To communicate with MySQL, you use a language called SQL (Structured Query Language). SQL is today's standard database language, and all major database systems understand it. SQL supports many different kinds of statements, all designed to make it possible to interact with your database in interesting and useful ways.
As with any language, SQL can seem strange while you're first learning it. For example, to create a table, you need to tell MySQL what the table's structure should be. You and I might think of the table in terms of a diagram or picture, but MySQL doesn't, so you create the table by telling MySQL something like this:
CREATE TABLE company ( company_name CHAR(30), company_num INT, address CHAR(30), phone CHAR(12) );
Statements like that can be somewhat imposing when you're new to SQL, but you need not be a programmer to learn how to use SQL effectively. As you gain familiarity with the language, you'll look at CREATE TABLE in a different lightas an ally that helps you describe your information, not as just a weird bit of gibberish.
MySQL Architectural Terminology
When you use MySQL, you're actually using at least two programs, because MySQL operates using a client/server architecture:
The first program is the MySQL server, mysqld. The server runs on the machine where your databases are stored. It listens for client requests coming in over the network and accesses database contents according to those requests to provide clients with the information they ask for.
The other programs are client programs; they connect to the database server and issue queries to tell it what information they want.
Most MySQL distributions include the database server and several client programs. (If you use RPM packages on Linux, there are separate server and client RPM packages, so you should install both.) You use the clients according to the purposes you want to achieve. The one most commonly used is mysql, an interactive client that lets you issue queries and see the results. Two administrative clients are mysqldump, a backup program that dumps table contents into a file, and mysqladmin, which allows you to check on the status of the server and performs other administrative tasks such as telling the server to shut down. MySQL distributions include other clients as well. If you have application requirements for which none of the standard clients is suited, MySQL also provides a client-programming library so that you can write your own programs. The library is usable directly from C programs. If you prefer a language other than C, interfaces are available for several other languagesPerl, PHP, Python, Java, C++, and Ruby, to name a few.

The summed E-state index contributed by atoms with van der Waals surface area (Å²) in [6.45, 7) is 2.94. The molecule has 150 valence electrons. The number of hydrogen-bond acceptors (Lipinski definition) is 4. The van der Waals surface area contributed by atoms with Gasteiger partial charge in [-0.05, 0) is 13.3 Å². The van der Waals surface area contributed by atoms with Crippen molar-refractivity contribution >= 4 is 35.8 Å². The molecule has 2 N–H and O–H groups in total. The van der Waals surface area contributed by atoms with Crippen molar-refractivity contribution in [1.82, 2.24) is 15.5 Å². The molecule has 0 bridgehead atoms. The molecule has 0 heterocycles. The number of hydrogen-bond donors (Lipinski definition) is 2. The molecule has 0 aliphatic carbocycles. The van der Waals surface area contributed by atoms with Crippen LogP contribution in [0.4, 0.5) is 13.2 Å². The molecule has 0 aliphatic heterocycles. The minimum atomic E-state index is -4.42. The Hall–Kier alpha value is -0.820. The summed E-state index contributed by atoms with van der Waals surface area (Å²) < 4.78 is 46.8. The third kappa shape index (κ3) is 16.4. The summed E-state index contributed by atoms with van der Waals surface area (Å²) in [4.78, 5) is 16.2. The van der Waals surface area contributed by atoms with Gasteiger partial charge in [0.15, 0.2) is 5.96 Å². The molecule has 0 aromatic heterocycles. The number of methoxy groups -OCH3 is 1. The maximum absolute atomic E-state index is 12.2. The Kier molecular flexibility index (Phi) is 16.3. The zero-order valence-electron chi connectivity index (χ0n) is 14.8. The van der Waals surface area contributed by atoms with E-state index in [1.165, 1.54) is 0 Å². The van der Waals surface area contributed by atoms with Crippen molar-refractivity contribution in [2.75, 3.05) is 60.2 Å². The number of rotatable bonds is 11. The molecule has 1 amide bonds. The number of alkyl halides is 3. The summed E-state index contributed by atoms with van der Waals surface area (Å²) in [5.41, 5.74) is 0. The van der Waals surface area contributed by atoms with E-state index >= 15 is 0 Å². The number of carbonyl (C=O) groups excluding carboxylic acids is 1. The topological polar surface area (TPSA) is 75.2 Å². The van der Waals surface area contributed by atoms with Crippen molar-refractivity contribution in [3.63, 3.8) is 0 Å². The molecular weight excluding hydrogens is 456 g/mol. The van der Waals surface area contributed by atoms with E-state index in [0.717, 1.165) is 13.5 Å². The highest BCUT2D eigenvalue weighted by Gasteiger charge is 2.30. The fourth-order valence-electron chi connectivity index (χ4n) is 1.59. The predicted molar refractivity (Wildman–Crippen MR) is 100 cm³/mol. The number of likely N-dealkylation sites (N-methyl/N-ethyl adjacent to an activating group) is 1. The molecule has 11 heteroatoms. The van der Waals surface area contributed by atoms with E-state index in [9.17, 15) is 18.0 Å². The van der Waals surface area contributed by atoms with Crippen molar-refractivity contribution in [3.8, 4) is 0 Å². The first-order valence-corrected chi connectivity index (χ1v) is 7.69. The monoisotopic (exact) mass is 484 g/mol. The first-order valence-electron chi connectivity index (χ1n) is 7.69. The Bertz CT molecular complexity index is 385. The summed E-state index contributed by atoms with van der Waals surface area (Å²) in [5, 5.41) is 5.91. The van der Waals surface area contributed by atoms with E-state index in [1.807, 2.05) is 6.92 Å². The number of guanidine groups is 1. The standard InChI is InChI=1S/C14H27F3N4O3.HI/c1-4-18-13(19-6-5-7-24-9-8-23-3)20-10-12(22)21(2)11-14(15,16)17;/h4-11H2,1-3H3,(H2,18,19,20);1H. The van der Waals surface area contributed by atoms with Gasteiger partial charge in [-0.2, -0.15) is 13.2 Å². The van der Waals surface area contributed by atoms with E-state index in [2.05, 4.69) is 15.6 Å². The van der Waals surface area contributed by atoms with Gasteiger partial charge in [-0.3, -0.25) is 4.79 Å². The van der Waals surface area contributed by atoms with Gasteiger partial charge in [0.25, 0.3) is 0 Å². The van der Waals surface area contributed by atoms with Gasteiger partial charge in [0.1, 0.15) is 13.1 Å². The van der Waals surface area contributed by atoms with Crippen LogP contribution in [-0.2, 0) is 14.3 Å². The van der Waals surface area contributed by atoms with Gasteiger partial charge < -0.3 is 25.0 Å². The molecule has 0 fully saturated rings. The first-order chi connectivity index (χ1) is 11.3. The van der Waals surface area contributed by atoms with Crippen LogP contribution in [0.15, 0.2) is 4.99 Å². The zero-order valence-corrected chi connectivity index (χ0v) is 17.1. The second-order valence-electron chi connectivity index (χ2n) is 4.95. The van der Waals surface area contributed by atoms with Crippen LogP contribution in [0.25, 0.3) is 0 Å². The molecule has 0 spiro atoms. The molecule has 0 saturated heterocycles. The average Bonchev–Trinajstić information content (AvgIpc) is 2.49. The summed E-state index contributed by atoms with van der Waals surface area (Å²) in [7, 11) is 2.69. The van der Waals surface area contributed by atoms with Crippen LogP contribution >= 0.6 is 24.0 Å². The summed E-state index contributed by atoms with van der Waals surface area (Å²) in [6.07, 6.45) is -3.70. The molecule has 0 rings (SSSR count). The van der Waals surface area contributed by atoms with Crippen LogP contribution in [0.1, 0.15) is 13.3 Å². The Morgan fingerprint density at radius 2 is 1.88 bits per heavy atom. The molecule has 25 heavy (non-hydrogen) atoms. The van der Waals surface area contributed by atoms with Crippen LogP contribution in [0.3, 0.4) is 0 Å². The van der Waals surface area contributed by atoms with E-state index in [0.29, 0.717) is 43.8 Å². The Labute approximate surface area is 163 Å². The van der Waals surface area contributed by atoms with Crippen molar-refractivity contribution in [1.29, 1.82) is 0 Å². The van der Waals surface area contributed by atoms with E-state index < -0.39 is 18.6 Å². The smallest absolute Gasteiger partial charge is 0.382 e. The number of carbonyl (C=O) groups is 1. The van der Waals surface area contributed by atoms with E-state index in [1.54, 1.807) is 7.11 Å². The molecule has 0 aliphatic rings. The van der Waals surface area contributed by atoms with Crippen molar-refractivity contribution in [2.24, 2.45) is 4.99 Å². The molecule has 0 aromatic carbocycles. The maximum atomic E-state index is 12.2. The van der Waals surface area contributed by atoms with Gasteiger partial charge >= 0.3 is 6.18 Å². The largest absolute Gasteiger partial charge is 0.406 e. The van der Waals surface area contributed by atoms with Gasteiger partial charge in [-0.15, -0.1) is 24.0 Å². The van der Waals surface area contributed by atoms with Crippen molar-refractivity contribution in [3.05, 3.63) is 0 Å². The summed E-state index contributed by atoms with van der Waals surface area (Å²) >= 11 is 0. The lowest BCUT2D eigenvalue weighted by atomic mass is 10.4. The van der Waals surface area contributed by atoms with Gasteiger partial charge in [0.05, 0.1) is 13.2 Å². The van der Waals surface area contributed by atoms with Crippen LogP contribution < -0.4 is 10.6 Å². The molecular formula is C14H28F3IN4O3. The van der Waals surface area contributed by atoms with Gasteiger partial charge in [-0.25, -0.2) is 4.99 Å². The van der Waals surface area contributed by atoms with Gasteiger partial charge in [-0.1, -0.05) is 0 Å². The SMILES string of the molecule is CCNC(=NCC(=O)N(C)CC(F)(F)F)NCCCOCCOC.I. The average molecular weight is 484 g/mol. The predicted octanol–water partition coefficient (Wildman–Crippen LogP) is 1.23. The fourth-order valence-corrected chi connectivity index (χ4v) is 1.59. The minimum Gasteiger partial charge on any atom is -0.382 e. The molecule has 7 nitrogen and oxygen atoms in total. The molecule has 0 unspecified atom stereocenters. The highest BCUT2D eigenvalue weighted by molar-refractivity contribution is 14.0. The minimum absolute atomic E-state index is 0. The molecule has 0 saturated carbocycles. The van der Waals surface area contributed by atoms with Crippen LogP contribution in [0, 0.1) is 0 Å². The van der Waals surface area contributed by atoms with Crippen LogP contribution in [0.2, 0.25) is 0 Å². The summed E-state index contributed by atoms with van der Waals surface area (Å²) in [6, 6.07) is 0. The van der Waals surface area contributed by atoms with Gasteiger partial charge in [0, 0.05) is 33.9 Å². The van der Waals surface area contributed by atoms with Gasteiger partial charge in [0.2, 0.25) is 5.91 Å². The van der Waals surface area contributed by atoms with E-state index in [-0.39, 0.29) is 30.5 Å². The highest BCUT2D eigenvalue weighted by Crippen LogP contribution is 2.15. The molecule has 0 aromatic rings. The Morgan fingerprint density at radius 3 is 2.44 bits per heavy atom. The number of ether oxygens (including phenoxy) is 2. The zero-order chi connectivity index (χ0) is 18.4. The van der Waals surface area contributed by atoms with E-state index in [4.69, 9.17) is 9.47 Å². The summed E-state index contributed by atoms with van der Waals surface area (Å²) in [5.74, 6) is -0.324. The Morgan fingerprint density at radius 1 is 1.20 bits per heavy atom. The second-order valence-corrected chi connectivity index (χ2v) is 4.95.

MySQL's client/server architecture has certain benefits:
The server provides concurrency control so that two users cannot modify the same record at the same time. All client requests go through the server, so the server sorts out who gets to do what, and when. If multiple clients want to access the same table at the same time, they don't all have to find and negotiate with each other. They just send their requests to the server and let it take care of determining the order in which the requests are performed.
You don't have to be logged in on the machine where your database is located. MySQL understands how to work in a networked environment, so you can run a client program from wherever you happen to be, and the client can connect to the server over the network. Distance isn't a factor; you can access the server from anywhere in the world. If the server is located on a computer in Australia, you can take your laptop computer on a trip to Iceland and still access your database. Does that mean anyone can get at your data, just by connecting to the Internet? No. MySQL includes a flexible security system, so you can allow access only to people who should have it. And you can make sure that those people are able to do only what they should. Perhaps Sally in the billing office should be able to read and update (modify) records, but Phil at the service desk should be able only to look at them. You can set each person's privileges accordingly. If you do want to run a self-contained system, just set the access privileges so that clients can connect only from the host on which the server is running.
Beginning with MySQL 4.0, you have another option for running the server. In addition to the usual mysqld server that is used in a client/server setting, MySQL includes the server as a library, libmysqld, that you can link into programs to produce standalone MySQL-based applications. This is called the "embedded server library" because it's embedded into individual applications. Use of the embedded server contrasts with the client/server approach in that no network is required. This makes it easier to create and package applications that can be distributed on their own with fewer assumptions about their external operational environment. On the other hand, it should be used only in situations where the embedded application is the only one that needs access to the databases managed by the server.